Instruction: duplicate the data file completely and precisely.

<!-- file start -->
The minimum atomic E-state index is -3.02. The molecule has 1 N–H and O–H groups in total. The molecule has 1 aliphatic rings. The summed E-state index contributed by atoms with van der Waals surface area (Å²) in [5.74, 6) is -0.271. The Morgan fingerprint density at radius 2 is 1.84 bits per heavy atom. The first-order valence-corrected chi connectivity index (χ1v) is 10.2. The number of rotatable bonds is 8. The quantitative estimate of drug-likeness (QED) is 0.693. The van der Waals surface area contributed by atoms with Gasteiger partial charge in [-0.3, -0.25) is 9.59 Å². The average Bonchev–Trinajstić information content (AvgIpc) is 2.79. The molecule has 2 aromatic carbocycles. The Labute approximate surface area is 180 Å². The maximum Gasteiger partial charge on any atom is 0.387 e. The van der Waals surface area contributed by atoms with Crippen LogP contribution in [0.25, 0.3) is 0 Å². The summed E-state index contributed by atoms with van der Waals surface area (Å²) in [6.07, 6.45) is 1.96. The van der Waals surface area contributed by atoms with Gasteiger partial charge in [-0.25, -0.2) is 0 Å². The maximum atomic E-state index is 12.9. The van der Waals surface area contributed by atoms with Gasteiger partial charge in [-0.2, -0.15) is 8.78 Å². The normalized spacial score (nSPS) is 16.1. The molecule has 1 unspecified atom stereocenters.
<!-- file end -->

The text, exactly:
The minimum atomic E-state index is -3.02. The molecule has 1 N–H and O–H groups in total. The molecule has 1 aliphatic rings. The summed E-state index contributed by atoms with van der Waals surface area (Å²) in [5.74, 6) is -0.271. The Morgan fingerprint density at radius 2 is 1.84 bits per heavy atom. The first-order valence-corrected chi connectivity index (χ1v) is 10.2. The number of rotatable bonds is 8. The quantitative estimate of drug-likeness (QED) is 0.693. The van der Waals surface area contributed by atoms with Gasteiger partial charge in [-0.3, -0.25) is 9.59 Å². The average Bonchev–Trinajstić information content (AvgIpc) is 2.79. The molecule has 2 aromatic carbocycles. The Labute approximate surface area is 180 Å². The maximum Gasteiger partial charge on any atom is 0.387 e. The van der Waals surface area contributed by atoms with Crippen LogP contribution in [0.25, 0.3) is 0 Å². The summed E-state index contributed by atoms with van der Waals surface area (Å²) in [6.07, 6.45) is 1.96. The van der Waals surface area contributed by atoms with Gasteiger partial charge in [-0.25, -0.2) is 0 Å². The maximum atomic E-state index is 12.9. The van der Waals surface area contributed by atoms with Gasteiger partial charge in [-0.2, -0.15) is 8.78 Å². The normalized spacial score (nSPS) is 16.1. The molecule has 1 unspecified atom stereocenters.